No doubt it's a powergamer thing. Lots of dialog options assume there's a party (lots of "we" and "us" pronouns), so RP is pretty much out-the-window. But I guess I'm trying to grasp just how much meta-knowledge and "cheese" folks typically rely on for solo play.

    On the one hand, the strategic aspect seems really interesting and is why I'm considering a solo playthrough. Being limited to a single character will force me to be creative with some spells / tactics that I rarely use in party-play. It might deepen my understanding and appreciation of the game mechanics. But if the strategies necessary for success are highly dependent on having near-perfect meta-knowledge of each upcoming encounter/trap, and heavy abuse of mechanics that I find cheesy like re-charging wands or resting before every encounter, then maybe it's not for me.
  • Grond0Grond0 Member Posts: 7,097
    Speaking just for myself:

    Content: I tend to do significantly more than the minimum required. Typically I do most of the encounters in the BG1 wilderness areas (as that's my favorite), but skip much of the rest (only rarely completing the TotSC areas). In BG2 I used to do pretty completionist runs with the exception of Watcher's Keep, but find I'm cutting more out now.

    Traps: as I fairly rarely play a thief and normally play solo I do know pretty much all the traps in BG1. There are not many that are instakill by status effect and I normally just take the damage from the others - not triggering them until I'm high enough level to be able to do so reasonably safely. I know the ones in BG2 a bit less well, but still know reasonably reliably which ones are dangerous. One reason I've struggled with SoD is that there are several traps that are fatal for soloers in that and I'm still in the process of learning those ...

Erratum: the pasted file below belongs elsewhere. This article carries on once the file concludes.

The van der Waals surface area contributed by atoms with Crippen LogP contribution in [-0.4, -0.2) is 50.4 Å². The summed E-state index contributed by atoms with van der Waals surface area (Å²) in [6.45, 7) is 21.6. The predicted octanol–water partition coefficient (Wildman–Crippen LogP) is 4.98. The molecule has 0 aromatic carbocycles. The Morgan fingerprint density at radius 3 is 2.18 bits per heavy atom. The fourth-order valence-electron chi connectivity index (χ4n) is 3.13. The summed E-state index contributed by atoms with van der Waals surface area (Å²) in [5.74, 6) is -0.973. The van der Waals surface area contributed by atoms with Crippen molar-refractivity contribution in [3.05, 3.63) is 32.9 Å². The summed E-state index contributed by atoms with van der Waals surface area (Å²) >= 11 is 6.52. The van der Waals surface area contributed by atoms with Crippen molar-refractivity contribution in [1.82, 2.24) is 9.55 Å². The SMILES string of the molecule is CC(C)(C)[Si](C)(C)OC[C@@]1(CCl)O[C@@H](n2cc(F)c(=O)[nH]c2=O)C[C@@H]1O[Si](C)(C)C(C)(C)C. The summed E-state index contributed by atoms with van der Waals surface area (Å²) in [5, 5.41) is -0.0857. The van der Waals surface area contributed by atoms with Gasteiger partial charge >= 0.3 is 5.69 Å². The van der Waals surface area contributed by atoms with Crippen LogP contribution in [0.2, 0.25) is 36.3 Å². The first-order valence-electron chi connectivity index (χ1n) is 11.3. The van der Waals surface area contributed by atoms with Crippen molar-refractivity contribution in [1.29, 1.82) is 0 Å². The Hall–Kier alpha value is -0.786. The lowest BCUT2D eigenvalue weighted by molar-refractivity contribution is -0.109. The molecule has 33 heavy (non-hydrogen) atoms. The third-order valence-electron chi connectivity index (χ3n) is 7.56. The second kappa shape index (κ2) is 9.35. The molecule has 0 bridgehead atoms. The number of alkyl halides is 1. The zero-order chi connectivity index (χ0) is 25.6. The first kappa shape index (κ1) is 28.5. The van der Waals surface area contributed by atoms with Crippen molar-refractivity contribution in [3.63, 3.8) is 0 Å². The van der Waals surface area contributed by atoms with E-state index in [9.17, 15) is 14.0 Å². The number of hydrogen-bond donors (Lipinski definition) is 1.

Effects: if you like to buff then you can protect yourself against status effects using either arcane or divine spells. That's a tricky business though playing with SCS due to the debuffing games opponents play. Rather than getting into those complexities I tend to go for quick kills or dodge status effects by only starting fights near an exit point.

    Resting: if you're playing a spell-using character then you are likely to want to rest more than in a party - and that doesn't feel like a problem to me. If you want to avoid that then you might want to consider something like a dwarven defender (which is good at avoiding damage, rarely gets fatigued and is able to start regeneration almost immediately in BG1 by buying Buckley's Buckler from the FAI). Alternatively a stealthy character like a ranger might be a good fit for you.
  • SirBatinceSirBatince Member Posts: 882
    joluv said:

    Traps - Tank them. Only BG2 has save - lose traps.

    There are some Dire Charm traps in BG1.
    true. fortunately green stone can take care of that.

    I was thinking more about disintegrate, finger of death and maze
  • UnderstandMouseMagicUnderstandMouseMagic Member Posts: 2,147

    Take everything a step at a time.

    First time I did the game solo, I never really meant to. I just kept going past the parts that I do solo to bump levels before recruiting.

    I would advise you to remove the level cap, it's not fun when you reach it very early and then keep on feeling, "why am I bothering with this?".

    Play with a thief or at least part thief, for solo it makes a hell of a lot of difference being able to plant traps.
    Plenty of time to try other classes later when you have experience of a solo run.

    For BG, archery, archery, archery.
    Arrows of dispelling, biting and detonation more than make up for not having a party.

    Use your potions/scrolls/items.
    I think everybody has a tendency to hang onto potions/scrolls "just in case". When you solo, use them. My charname wonders around pratically sloshing with the amount of potions they drink.
Sign In or Register to comment.